Five Points, Vol. 18 No. 3Summer 2018
"I think for most poets, a poem “decides” on its own form, once it’s started, and that is equally true for poems in open form as for those that are metrical or syllabic." —Marilyn Hacker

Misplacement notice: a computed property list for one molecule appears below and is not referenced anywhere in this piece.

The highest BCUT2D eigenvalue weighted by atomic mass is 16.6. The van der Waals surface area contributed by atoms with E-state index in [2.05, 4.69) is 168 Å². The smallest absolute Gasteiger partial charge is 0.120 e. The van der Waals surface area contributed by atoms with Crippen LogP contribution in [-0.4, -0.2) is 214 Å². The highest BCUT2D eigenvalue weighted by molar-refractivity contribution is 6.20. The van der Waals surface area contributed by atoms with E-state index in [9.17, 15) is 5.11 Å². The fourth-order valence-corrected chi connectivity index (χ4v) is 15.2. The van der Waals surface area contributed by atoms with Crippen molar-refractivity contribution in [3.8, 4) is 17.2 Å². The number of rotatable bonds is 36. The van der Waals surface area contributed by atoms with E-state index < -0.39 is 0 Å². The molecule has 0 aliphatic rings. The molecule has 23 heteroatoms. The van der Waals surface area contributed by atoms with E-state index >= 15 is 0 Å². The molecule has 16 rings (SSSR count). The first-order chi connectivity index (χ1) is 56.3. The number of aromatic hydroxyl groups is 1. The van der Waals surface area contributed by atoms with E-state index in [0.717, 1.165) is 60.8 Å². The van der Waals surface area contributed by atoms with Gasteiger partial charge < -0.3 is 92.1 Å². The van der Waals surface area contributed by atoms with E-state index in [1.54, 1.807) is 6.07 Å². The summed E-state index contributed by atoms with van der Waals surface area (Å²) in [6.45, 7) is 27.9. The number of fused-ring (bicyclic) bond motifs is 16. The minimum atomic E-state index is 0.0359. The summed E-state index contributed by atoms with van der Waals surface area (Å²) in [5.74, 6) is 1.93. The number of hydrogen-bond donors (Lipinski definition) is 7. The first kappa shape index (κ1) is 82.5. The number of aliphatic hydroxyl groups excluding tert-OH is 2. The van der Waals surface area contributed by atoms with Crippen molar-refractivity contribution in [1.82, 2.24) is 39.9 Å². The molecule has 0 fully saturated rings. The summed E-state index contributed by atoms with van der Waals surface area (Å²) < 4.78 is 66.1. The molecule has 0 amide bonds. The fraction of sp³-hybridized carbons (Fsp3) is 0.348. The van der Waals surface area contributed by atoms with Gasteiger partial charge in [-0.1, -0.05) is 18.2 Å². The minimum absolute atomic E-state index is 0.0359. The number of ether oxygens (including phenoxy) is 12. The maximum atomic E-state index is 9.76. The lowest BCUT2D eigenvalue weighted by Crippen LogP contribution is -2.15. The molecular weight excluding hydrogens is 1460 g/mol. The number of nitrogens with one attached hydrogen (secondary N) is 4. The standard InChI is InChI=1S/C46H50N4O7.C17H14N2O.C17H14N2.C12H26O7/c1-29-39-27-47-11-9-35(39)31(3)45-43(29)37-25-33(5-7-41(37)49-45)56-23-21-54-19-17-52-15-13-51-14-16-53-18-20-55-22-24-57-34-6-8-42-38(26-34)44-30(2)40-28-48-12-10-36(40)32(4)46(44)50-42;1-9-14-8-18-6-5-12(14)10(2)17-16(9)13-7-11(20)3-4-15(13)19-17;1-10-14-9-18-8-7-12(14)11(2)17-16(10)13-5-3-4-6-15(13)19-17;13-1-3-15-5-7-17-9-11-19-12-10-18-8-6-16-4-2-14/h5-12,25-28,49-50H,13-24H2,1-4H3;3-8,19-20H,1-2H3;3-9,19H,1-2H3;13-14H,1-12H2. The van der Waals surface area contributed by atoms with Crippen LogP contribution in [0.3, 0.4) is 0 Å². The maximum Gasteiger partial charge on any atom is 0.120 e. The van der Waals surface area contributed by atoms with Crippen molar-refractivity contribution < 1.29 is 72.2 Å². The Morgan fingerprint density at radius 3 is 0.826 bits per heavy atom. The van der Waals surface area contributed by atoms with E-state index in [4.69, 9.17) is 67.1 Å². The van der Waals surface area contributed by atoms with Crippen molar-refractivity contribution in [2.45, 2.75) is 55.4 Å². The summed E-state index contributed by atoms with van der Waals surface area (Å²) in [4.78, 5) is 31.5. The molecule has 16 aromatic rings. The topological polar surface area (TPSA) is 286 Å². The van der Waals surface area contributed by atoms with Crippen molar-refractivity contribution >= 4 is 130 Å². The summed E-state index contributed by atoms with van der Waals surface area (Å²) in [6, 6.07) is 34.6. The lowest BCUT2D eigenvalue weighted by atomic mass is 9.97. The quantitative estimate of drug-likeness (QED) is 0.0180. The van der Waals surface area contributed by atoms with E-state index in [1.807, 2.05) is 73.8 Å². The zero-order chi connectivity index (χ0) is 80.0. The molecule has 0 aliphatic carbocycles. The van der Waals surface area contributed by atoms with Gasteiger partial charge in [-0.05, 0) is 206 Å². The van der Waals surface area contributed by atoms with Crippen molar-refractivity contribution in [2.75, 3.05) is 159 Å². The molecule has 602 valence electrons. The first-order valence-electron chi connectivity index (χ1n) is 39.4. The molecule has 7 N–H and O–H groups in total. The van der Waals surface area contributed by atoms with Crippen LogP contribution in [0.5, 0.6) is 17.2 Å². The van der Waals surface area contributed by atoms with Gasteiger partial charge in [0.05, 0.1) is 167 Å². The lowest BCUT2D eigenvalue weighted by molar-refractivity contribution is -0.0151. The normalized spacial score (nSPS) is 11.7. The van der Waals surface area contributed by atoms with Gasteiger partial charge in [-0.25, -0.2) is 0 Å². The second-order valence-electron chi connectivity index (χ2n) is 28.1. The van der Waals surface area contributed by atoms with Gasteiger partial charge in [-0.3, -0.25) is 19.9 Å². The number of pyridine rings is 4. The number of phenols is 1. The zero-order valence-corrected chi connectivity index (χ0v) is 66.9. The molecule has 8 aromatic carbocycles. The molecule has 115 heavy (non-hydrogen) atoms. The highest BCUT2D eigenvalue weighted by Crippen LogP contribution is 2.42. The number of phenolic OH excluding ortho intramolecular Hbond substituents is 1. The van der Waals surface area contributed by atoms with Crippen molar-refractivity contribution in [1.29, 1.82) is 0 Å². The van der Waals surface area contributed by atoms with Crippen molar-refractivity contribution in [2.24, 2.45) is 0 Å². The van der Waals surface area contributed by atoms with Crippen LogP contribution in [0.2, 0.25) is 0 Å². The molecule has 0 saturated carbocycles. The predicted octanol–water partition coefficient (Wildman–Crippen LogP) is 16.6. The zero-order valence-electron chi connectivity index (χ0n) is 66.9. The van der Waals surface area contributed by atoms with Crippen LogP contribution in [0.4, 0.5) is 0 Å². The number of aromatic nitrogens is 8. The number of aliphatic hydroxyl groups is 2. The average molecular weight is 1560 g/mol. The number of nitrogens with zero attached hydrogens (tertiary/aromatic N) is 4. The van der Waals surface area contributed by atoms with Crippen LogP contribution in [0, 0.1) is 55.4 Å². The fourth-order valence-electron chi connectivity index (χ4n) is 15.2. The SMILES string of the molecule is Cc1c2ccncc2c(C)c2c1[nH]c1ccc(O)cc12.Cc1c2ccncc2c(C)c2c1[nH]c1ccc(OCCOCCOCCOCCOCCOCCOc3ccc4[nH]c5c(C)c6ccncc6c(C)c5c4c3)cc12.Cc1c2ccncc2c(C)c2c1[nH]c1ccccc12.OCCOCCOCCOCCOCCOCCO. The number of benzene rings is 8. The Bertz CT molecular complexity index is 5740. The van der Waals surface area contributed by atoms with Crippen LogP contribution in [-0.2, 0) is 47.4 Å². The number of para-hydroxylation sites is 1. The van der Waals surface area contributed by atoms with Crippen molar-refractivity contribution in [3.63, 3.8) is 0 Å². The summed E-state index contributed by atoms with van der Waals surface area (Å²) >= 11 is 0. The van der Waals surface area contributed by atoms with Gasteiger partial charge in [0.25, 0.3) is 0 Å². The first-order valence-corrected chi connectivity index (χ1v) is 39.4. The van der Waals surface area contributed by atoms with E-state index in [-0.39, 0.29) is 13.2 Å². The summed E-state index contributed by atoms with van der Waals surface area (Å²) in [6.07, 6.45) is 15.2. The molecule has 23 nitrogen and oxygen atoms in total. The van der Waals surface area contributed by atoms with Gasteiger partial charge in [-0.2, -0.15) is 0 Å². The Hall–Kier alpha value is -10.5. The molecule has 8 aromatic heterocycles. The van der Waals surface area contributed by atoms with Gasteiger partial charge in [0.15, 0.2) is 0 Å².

In my memory it’s always winter when my mother sews, a cold weekend afternoon with the furnace humming and the windows fogged. I’m reading on my bed in my room at the opposite end of our long brick boxcar of a ranch house from the family room where my mother works, but even at that distance, with my door closed, I feel (or I imagine I feel) the vibration of the sewing machine through the floor. I hear or feel or sense the whirr and pause, race and lag of the needle moving up a seam. And now, remembering my mother sewing on a winter afternoon, the parts of a sewing machine come back, too. Feed dog and presser foot, hand wheel and spindle, the tools that women use to mend and piece, to make do and make whole. . . .